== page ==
Lindsey was lost to a rare disabling illness. She passed from this world into the next while resting in the arms of her heartbroken father, a politician from Shawnee who went on to become a governor known for passionate commitment to education.

In honoring her memory, the people of Oklahoma honor themselves.

We'll call it Lindsey's Law.

Patrick B. McGuigan is editor of CapitolBeatOK. This article appears in the June 2010 issue of Perspective, published by the Oklahoma Council of Public Affairs.

Tuesday, June 15, 2010

Window of opportunity

Glenn Beck is out with a new novel today, a thriller called The Overton Window. The book's title traces to a concept developed by the late Joseph Overton of the Mackinac Center, a free-market think tank in Michigan. My friend Joe Lehman, Mackinac's president, explains:
Joe shared his abstract concept with me in the mid-1990s. He observed that any collection of public policies within a policy area, such as education, can be arranged in order from more free to less free (or from less government intervention to more). To avoid comparison with the left-right political spectrum, he arranged the policies from bottom (less free) to top (more free).

At any one time, some group of adjacent policies along the freedom spectrum fall into a "window of political possibility." Policies inside the window are politically acceptable, meaning officeholders believe they can support the policies and survive the next election. Policies outside the window, either higher or lower, are politically unacceptable at the moment. If you shift the position or size of the window, you change what is politically possible.

Click here to learn more about this model of policy change, and use the interactive gadget to conceptualize what's politically possible. Where do you think we are today in Oklahoma with regard to educational freedom? One thing's for sure, we're further along today than we were last month.

Monday, June 14, 2010

Why not let the money follow the child?

According to a national organization highly trusted and frequently cited by our friends at the Tulsa World, Oklahoma's K-12 spending per pupil for the 2008-09 school year was $8,814. (The real cost is actually $10,257 per pupil, but for the sake of argument let's go with the $8,814 figure.) Given that high cost, it was very interesting to see this chart in today's Tulsa World. As you can see, $8,814 can buy Oklahoma parents quite a bit in the educational marketplace. Don't be surprised if parents start getting ideas ...

Saturday, June 12, 2010

So don't be surprised to see more school-choice laws

Of all people, the Darwinists running the public school system should realize that since the universe is evolving in unpredictable ways, no established legal order is permanent.

Friday, June 11, 2010

Government shouldn't be in the driver's seat

"Driver's education has changed from a state-funded program in public schools to a largely privatized system that can cost parents hundreds," The Oklahoman reported June 4. 

Duane Brown, 45, was a driver's education instructor for Edmond Public Schools in 1993 when his program was dropped from the school. "It started getting taken out of schools, and to be honest, I didn't think that the private sector could do it," Brown said. In 1996, he opened Brown's Driving School, and proved himself wrong. "We put kids one-on-one in the car with an instructor,” Brown said. "In the past that never happened. This business just took off." 

What a concept. Parents taking responsibility for their own children, and participating in a free-enterprise system that matches buyers and sellers. Something I urged way back in 1998 when a reporter for The Oklahoman interviewed me for a story about a push to increase driver's ed in the schools.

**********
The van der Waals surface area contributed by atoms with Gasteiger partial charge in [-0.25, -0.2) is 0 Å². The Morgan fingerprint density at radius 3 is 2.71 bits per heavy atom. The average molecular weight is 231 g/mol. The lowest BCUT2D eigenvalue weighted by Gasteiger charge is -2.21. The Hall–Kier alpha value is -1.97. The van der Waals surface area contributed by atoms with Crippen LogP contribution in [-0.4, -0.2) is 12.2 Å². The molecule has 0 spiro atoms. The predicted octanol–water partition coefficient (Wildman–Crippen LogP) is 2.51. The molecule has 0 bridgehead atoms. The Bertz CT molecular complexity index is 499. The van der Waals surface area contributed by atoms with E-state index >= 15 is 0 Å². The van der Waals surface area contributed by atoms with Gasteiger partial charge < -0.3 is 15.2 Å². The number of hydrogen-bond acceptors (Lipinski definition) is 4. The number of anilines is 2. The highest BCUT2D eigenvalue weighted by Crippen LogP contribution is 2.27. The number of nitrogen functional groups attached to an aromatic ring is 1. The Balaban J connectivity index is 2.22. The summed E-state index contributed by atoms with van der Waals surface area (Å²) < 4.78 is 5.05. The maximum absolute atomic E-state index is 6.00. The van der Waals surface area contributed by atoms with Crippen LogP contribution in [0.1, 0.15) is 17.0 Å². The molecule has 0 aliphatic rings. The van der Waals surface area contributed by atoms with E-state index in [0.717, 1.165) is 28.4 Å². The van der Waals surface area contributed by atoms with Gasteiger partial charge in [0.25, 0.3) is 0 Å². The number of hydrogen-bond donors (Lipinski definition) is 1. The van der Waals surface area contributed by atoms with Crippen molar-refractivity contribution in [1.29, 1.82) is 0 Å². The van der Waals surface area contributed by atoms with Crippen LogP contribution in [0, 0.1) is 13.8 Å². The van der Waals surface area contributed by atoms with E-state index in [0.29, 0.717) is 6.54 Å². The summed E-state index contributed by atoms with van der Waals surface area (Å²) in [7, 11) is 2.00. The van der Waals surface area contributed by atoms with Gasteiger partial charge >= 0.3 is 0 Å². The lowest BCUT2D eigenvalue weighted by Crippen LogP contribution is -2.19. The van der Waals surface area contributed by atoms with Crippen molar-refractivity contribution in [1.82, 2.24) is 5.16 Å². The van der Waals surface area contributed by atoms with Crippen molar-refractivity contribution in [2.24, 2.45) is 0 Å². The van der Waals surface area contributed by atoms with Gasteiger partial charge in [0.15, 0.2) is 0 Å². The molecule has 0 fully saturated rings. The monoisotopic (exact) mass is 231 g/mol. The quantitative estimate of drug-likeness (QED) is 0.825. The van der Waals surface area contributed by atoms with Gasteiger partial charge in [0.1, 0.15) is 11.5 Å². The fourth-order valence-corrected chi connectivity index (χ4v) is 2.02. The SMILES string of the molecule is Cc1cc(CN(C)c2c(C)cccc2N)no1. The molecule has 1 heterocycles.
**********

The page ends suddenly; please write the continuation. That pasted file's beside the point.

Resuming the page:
"If the Yellow Pages are any indication, the market seems to be taking care of driving instruction quite nicely," Dutcher said. "Schools need to devote their time and money to imparting core knowledge. Before rushing to spend more taxpayer money, legislators should do some checking -- will public school driving instructors outperform professionals in the private sector who do it full-time? Does public school driver's ed measure up to private driving instruction?"

It's good to know driver's ed is largely privatized (though I would have settled for voucherized). Now on to math, science, history ...

Goring the taxpayers?

The superintendent of the Gore school district sounds like a fine man who's trying to right the ship, but should he be earning nearly $156,000 to oversee a school district with fewer than 600 students?

Wednesday, June 9, 2010

American Federation for Teachers Children salutes governor, legislators

Oklahoma has sided with special-needs children over special-interest adults. Plenty of the adults are unhappy about it, but the American Federation for Children is pleased:
“We salute Governor Henry for his leadership in enacting this transformational new program, and we congratulate the bipartisan team of Oklahoma legislators who worked together and put politics aside for the sake of helping children with special needs.”

Superintendent candidates offer clear choice on choice

Gov. Brad Henry yesterday signed legislation which will provide scholarships to special-needs students in Oklahoma. With regard to these special-needs scholarships, it's interesting to note the contrasting positions of the two candidates for state school superintendent.

The Democratic candidate, state Sen. Susan Paddack of Ada, voted against the bill. The Republican candidate, Dr. Janet Barresi of Edmond, yesterday released a statement supporting the legislation:
“House Bill 3393 gives the parents of special-needs children greater control over their children’s education and, as a result, gives those children greater opportunities throughout their lives,” said Barresi, who helped launch two public charter schools that serve both traditional students and those on individualized education programs (IEPs). “All those who supported this important law, both Democrat and Republican, are to be commended, but state Representative Jason Nelson deserves an extra heaping of praise. This year he was a tireless and forceful advocate for the children and parents who are too often overlooked by the system.”